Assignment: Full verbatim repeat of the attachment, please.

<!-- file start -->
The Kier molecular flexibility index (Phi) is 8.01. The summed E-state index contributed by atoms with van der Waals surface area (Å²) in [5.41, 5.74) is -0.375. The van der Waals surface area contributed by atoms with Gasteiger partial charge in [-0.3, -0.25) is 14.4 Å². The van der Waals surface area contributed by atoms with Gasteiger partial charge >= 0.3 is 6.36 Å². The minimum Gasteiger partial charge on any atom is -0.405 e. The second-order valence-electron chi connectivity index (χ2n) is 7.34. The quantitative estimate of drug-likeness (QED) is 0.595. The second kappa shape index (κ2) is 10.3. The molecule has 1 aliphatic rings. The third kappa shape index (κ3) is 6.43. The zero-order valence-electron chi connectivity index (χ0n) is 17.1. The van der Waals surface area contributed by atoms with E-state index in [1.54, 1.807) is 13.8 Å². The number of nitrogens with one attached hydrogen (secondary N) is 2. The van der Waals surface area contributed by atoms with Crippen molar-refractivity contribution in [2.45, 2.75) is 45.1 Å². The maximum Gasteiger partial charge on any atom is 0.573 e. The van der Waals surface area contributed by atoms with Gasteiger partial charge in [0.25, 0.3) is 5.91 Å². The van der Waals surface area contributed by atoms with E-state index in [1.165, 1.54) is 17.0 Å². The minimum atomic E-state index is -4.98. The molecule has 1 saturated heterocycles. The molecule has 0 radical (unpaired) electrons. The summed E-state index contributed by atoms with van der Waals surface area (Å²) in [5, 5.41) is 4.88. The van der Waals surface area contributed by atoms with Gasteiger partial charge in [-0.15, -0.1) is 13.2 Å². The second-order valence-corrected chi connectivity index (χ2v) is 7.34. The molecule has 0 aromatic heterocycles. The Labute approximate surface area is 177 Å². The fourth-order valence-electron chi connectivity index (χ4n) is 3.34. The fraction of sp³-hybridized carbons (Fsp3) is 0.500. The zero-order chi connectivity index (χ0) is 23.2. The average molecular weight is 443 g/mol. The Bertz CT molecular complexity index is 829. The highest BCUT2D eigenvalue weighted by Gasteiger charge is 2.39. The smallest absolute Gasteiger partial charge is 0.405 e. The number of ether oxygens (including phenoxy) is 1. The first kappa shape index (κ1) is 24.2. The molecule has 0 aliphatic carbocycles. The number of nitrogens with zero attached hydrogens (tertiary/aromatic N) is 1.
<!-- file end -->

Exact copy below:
The Kier molecular flexibility index (Phi) is 8.01. The summed E-state index contributed by atoms with van der Waals surface area (Å²) in [5.41, 5.74) is -0.375. The van der Waals surface area contributed by atoms with Gasteiger partial charge in [-0.3, -0.25) is 14.4 Å². The van der Waals surface area contributed by atoms with Gasteiger partial charge >= 0.3 is 6.36 Å². The minimum Gasteiger partial charge on any atom is -0.405 e. The second-order valence-electron chi connectivity index (χ2n) is 7.34. The quantitative estimate of drug-likeness (QED) is 0.595. The second kappa shape index (κ2) is 10.3. The molecule has 1 aliphatic rings. The third kappa shape index (κ3) is 6.43. The zero-order valence-electron chi connectivity index (χ0n) is 17.1. The van der Waals surface area contributed by atoms with E-state index in [1.54, 1.807) is 13.8 Å². The number of nitrogens with one attached hydrogen (secondary N) is 2. The van der Waals surface area contributed by atoms with Crippen molar-refractivity contribution in [2.45, 2.75) is 45.1 Å². The maximum Gasteiger partial charge on any atom is 0.573 e. The van der Waals surface area contributed by atoms with Gasteiger partial charge in [0.25, 0.3) is 5.91 Å². The van der Waals surface area contributed by atoms with E-state index in [1.165, 1.54) is 17.0 Å². The minimum atomic E-state index is -4.98. The molecule has 1 saturated heterocycles. The molecule has 0 radical (unpaired) electrons. The summed E-state index contributed by atoms with van der Waals surface area (Å²) in [5, 5.41) is 4.88. The van der Waals surface area contributed by atoms with Gasteiger partial charge in [-0.15, -0.1) is 13.2 Å². The second-order valence-corrected chi connectivity index (χ2v) is 7.34. The molecule has 0 aromatic heterocycles. The Labute approximate surface area is 177 Å². The fourth-order valence-electron chi connectivity index (χ4n) is 3.34. The fraction of sp³-hybridized carbons (Fsp3) is 0.500. The zero-order chi connectivity index (χ0) is 23.2. The average molecular weight is 443 g/mol. The Bertz CT molecular complexity index is 829. The highest BCUT2D eigenvalue weighted by Gasteiger charge is 2.39. The smallest absolute Gasteiger partial charge is 0.405 e. The number of ether oxygens (including phenoxy) is 1. The first kappa shape index (κ1) is 24.2. The molecule has 0 aliphatic carbocycles. The number of nitrogens with zero attached hydrogens (tertiary/aromatic N) is 1.